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Upward Revision to GDP Doesn't Hide Underlying Economic Problems

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Wednesday's news from the ONS, which revealed that the UK's economy grew more than previously thought in 2012, has prompted some cautious some optimism after a tough few weeks for the UK. Growth throughout 2012 was actually 0.2%, following revisions to both Q1 and Q3 data.

Statistically this does mean that the fear factor surrounding the prospect of a 'double-dip' recession last year were very much overdone, much like the concern over a 'triple-dip' through Q1 of this year. However, the fact remains that the growth profile of the UK economy has been one of stagnation for basically three years now. Oscillations around the 0% growth mark are all much of a muchness; the trend is still one of negligible improvement.

Looking into these figures there are some good signs. A revision to construction sector growth to 0.9% from 0.3% is most welcome, and it goes along with an improving set of sector data which we've seen since Q3. Consumer spending rose by 0.2% and services overall were also revised higher by 0.1%. Unfortunately, all of this has been overshadowed by some awful trade figures. Export growth shrank by 1.5% while imports were 1.2% lower.

The recent depreciation of sterling is a good thing if you believe that a lower pound will lead to a rebalancing of the UK economy towards export growth. Exports can be made more attractive by pricing or by simply making products that are so much better than their competitors' that there is no choice to be made.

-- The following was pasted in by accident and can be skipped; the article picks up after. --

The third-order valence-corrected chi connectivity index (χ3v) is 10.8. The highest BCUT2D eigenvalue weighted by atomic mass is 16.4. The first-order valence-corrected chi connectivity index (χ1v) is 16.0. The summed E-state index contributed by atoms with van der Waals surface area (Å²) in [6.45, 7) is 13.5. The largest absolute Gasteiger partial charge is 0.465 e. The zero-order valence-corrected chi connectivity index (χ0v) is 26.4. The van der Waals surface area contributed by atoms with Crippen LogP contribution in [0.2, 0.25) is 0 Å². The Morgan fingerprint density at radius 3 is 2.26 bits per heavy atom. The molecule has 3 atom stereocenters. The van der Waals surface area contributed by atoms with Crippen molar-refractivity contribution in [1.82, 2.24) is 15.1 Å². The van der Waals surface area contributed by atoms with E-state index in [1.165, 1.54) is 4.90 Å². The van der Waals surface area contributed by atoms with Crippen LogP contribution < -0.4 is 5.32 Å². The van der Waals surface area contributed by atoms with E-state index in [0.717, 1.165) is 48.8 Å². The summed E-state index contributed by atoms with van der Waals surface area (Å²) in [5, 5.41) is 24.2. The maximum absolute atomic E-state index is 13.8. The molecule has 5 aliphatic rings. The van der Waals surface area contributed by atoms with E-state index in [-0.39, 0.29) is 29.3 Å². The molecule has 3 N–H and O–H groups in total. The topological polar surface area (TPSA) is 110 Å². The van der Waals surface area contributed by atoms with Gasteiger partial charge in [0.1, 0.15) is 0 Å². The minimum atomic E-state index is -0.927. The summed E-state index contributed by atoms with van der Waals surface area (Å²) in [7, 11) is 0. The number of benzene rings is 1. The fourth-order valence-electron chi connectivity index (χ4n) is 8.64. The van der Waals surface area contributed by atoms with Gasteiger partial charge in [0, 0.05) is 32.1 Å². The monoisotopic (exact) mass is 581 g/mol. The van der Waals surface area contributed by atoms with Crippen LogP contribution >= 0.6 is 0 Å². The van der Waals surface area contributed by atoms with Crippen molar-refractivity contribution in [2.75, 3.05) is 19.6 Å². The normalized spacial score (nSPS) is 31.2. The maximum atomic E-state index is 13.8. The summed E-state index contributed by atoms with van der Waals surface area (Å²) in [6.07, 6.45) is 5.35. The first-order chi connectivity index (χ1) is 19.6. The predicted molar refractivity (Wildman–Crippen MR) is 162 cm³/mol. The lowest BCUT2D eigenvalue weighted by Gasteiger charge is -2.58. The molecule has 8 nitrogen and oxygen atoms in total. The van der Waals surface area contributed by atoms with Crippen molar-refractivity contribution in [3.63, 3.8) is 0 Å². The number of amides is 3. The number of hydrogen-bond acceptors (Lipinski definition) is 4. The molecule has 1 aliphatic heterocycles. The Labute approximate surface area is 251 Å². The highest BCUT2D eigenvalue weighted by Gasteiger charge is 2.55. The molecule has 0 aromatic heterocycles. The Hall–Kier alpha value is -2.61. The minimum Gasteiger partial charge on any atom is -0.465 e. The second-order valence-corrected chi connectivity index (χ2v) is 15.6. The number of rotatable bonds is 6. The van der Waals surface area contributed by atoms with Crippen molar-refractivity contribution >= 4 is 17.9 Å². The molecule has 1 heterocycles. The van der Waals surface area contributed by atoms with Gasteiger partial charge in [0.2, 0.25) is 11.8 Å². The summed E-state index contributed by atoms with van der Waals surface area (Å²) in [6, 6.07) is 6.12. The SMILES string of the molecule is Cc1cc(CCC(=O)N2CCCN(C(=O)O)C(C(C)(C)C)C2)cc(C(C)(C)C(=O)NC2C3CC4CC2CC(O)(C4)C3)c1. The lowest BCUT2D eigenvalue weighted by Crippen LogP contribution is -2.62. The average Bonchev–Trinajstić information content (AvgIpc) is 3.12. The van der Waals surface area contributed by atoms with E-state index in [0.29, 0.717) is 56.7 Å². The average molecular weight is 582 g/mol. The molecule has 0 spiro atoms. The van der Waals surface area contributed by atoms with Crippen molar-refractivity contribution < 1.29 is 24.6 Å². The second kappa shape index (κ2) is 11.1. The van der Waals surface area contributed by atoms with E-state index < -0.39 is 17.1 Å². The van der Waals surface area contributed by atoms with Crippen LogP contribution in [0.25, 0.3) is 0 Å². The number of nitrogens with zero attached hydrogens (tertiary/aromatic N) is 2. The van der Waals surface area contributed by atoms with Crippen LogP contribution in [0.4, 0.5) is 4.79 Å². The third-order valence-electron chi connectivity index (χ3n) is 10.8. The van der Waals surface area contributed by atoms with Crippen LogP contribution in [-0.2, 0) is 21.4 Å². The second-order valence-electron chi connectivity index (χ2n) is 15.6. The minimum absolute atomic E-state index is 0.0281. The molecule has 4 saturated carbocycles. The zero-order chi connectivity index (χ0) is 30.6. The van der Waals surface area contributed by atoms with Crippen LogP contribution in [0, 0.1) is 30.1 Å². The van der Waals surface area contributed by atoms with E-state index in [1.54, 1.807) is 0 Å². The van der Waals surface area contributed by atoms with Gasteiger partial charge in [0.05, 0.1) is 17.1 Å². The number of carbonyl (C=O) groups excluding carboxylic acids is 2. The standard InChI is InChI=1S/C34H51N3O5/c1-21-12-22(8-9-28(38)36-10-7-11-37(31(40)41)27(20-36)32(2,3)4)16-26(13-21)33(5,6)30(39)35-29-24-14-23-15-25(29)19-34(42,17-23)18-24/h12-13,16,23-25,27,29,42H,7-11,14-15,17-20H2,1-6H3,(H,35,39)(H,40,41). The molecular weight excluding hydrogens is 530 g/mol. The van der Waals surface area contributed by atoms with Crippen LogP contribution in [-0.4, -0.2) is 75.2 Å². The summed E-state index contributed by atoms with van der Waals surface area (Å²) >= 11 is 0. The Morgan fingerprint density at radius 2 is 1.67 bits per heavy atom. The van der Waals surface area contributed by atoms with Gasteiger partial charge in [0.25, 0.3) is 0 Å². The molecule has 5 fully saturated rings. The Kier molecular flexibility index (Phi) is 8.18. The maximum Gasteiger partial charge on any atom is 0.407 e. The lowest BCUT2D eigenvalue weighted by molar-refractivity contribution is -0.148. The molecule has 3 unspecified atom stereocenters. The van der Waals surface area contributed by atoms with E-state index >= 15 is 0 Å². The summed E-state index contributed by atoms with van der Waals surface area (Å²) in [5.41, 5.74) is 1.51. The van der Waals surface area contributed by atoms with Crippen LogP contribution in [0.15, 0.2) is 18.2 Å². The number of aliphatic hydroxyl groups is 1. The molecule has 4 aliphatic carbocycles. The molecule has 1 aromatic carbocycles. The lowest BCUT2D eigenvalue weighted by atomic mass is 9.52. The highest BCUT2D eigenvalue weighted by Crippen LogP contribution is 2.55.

The Bank of England cannot engineer the latter and will instead go with the former of these two options. The problem is that this plan hasn't worked over the past four years and I would like to know why they think that this time will be any different. Metaphorically speaking, you can give an athlete great running spikes, but if he's half as fit as the competitors he's never going to win.

Regardless, they are certainly giving it their best shot it seems. The latest minutes from the Bank of England suggested that, alongside another round of quantitative easing, a cut in interest rates or a plan to invest in corporate debt may be forthcoming. The Deputy Governor, Paul Tucker, in testimony to the House of Commons Treasury Select Committee yesterday, twice mentioned the possibility of negative interest rates; a phenomenon where depositors would have to pay to hold money in a bank - a de facto incentive to spend and not save. A scary prospect, and although this is highly unlikely to happen, the damage to the pound was already done.

However, a fall in imports can also be tied back to the weaker pound as companies either seek cheaper local alternatives or, more likely, are importing less from abroad in reaction to lower demand from customers. Given we are an island nation, reliant on inward trade, the increased inflation from our imports will outweigh the benefit from exports massively.

Wednesday's figure has only really served to underline the general sloth of the UK economy and does nothing to change my expectation that the UK economy will grow by no more than 0.6% this year, which is hardly a cause for celebration.

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